The caterpillar wrinkling along its way looked like your standard issue caterpillar: lots of legs, little hairs, patterned with vaguely geometric design elements. “Its way” happened to be just at the border between the sidewalk and the lawn of a multiunit apartment building down the street from my house.
I had been alerted to it by my then nine-year-old daughter and her friend, just the age at which children find caterpillars most alluring. But no one ever completely outgrows their childhood affection for the creatures, so I went to view the cause of all the excitement. Living up to my parental responsibilities, I brought along a field guide to moths and butterflies, which seemed to indicate this caterpillar would one day become a polyphemus moth.
For some readers, this name and the insect it refers to may be old hat. But for me, the picture was startling, the moth far beyond the everyday in its glory. The image was so striking that I was doubtful anything that showy could possibly have made its way into our quotidian world. “Must be another kind of caterpillar,” I thought.
My daughter’s friend rushed off to get the caterpillar enclosure she had fortuitously just made in day camp, into which went the caterpillar and the same kind of sticks and leaves one always puts in with enclosed caterpillars. The container, whose screen sides didn’t really adhere all that well to the base, then traveled to our house where we put it and its contents on the sideboard in the dining room.
Up to that point in my experience, all captured caterpillars had become lifeless husks at the bottom of whatever container I was keeping them in without ever showing the slightest interest in the stick meant to support the eventual cocoon. But this caterpillar defied ordinary expectations: it shortly enclosed itself in the manner laid down by Nature and remained enclosed as the weeks went on. We looked at it frequently, then occasionally, then not at all.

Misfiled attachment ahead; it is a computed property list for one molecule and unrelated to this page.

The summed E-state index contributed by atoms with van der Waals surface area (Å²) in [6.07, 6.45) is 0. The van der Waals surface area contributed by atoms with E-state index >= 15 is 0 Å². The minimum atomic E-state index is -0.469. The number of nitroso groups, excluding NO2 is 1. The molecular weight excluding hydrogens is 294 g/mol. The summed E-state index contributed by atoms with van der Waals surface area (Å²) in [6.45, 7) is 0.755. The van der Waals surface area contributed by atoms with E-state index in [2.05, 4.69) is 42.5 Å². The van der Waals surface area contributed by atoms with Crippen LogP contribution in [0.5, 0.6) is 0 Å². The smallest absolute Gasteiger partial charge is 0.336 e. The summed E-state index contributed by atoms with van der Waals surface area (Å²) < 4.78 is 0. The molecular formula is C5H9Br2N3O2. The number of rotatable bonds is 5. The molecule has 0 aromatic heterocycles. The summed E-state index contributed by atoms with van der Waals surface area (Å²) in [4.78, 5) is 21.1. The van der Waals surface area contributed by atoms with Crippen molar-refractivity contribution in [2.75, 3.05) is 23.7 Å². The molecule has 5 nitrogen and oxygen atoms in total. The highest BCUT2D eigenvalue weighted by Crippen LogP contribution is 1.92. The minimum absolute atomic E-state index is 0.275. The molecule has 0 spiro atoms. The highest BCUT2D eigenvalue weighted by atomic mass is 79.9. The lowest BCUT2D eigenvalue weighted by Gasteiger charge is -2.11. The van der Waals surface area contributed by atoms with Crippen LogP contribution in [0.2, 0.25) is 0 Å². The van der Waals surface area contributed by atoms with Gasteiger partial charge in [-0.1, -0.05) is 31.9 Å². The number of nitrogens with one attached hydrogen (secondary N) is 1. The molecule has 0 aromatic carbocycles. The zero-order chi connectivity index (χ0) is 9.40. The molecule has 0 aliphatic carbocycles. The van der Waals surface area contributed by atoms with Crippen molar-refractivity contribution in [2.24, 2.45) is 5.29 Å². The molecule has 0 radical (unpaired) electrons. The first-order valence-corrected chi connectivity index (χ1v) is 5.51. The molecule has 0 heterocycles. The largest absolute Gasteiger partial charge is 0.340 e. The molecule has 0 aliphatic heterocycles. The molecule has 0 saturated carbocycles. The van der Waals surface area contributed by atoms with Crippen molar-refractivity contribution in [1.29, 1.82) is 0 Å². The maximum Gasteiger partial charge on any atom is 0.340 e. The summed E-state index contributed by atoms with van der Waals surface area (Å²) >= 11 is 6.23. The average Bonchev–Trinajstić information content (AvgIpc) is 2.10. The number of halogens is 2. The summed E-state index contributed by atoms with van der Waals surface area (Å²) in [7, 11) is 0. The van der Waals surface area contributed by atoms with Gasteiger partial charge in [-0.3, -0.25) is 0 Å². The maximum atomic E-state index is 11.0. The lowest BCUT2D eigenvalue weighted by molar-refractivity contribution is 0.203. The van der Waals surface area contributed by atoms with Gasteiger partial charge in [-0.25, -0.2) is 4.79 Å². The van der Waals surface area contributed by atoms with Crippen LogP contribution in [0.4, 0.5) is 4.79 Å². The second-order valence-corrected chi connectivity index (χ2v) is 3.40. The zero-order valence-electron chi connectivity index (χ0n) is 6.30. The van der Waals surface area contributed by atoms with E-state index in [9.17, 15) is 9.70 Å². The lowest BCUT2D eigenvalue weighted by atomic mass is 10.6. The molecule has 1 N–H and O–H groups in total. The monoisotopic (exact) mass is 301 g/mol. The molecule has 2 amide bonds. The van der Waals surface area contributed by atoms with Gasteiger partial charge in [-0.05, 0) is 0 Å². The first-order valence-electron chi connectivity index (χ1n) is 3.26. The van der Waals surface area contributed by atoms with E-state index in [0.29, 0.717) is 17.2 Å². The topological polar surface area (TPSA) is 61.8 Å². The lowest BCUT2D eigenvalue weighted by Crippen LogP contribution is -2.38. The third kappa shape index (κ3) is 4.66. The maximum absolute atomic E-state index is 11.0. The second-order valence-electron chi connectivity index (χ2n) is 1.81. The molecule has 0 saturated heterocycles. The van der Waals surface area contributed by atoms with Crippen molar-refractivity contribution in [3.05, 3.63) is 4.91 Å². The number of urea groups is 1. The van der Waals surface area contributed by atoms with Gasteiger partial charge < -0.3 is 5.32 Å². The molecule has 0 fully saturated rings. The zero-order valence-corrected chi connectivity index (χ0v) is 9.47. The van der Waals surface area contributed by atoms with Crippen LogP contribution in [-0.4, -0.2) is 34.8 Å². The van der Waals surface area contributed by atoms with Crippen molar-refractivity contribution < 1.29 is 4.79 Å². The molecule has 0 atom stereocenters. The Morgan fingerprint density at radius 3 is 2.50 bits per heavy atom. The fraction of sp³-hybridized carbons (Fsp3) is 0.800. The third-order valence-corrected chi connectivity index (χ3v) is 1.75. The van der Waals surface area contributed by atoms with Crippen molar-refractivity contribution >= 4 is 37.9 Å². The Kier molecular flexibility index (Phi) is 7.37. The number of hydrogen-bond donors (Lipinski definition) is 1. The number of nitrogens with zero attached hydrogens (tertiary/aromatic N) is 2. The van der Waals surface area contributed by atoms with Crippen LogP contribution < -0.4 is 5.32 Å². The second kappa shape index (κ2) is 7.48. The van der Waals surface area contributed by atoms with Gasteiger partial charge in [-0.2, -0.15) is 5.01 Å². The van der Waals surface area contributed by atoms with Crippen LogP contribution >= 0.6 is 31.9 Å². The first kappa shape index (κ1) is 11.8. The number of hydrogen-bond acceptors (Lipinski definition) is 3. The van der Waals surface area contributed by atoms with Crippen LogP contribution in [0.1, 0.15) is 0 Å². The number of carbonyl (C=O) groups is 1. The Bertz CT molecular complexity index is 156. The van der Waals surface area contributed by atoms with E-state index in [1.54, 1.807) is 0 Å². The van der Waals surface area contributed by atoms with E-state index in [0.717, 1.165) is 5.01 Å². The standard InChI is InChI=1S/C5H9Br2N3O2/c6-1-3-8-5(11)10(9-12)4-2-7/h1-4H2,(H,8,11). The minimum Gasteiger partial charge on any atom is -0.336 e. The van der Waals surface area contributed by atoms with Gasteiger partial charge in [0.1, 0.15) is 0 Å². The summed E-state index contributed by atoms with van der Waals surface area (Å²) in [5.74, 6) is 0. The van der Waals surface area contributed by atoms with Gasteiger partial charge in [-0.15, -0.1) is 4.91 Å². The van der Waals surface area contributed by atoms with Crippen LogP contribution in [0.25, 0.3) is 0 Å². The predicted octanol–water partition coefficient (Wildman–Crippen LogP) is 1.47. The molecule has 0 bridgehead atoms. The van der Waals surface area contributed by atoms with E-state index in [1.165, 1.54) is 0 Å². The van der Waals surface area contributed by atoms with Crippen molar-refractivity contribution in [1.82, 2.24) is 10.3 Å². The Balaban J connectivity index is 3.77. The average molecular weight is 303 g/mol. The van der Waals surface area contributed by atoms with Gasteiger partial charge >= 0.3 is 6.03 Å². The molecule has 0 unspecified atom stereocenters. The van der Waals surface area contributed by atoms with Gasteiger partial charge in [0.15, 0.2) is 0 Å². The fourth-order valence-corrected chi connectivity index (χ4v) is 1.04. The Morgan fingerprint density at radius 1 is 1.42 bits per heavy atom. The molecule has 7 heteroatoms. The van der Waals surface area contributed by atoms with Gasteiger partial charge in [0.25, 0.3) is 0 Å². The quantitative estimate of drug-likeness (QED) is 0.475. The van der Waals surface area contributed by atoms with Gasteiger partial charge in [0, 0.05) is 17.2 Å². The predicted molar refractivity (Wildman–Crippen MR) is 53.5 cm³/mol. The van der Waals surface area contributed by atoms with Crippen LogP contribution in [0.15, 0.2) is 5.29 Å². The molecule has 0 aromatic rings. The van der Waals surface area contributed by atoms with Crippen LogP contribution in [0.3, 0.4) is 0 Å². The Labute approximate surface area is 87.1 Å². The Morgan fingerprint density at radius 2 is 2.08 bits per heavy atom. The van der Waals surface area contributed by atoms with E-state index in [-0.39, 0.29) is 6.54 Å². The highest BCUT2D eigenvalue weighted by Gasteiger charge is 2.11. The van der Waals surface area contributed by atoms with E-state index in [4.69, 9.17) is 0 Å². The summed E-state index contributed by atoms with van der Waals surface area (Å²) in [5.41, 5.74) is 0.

One day well into the fall I noticed the cocoon had split. I was skeptical that the three stages of caterpillar transformation—larva, pupa, moth—had actually been successful. First of all, a polyphemus moth, with its six-inch wingspan and dramatic design, would be hard to miss in our house, where some members of the family could spot the smallest spider at fifty feet and erupt into shrieking hysterics. Second, our dry indoor heat could have mummified Tutankhamen, which didn’t seem optimal for insect growth. Clearly the cocoon had desiccated and shattered, leaving behind a brittle brown shell with a rotted grub inside.
One evening I don’t know how many days later, I walked downstairs to the first floor and there was a polyphemus moth, resting on the end table by the bookshelf. My reaction was curiously divided—it was beautiful on the one hand, gloriously beautiful, but, on the other, it was a big insect in the house. That evening I let the former feeling predominate. We telephoned the owner of the enclosure; she and her mother came down, and we all oohed and ahhed for a good hour.
After they went home the moth began to assume a more insectoid aspect. What on Earth was I going to do with it? It was autumn edging on winter weather outside, and I was reasonably sure it would freeze to death if I put it out the back door. So I left it about its business, vaguely hoping it would disappear as thoroughly as it had in those first days after the cocoon split. But of course, it didn’t.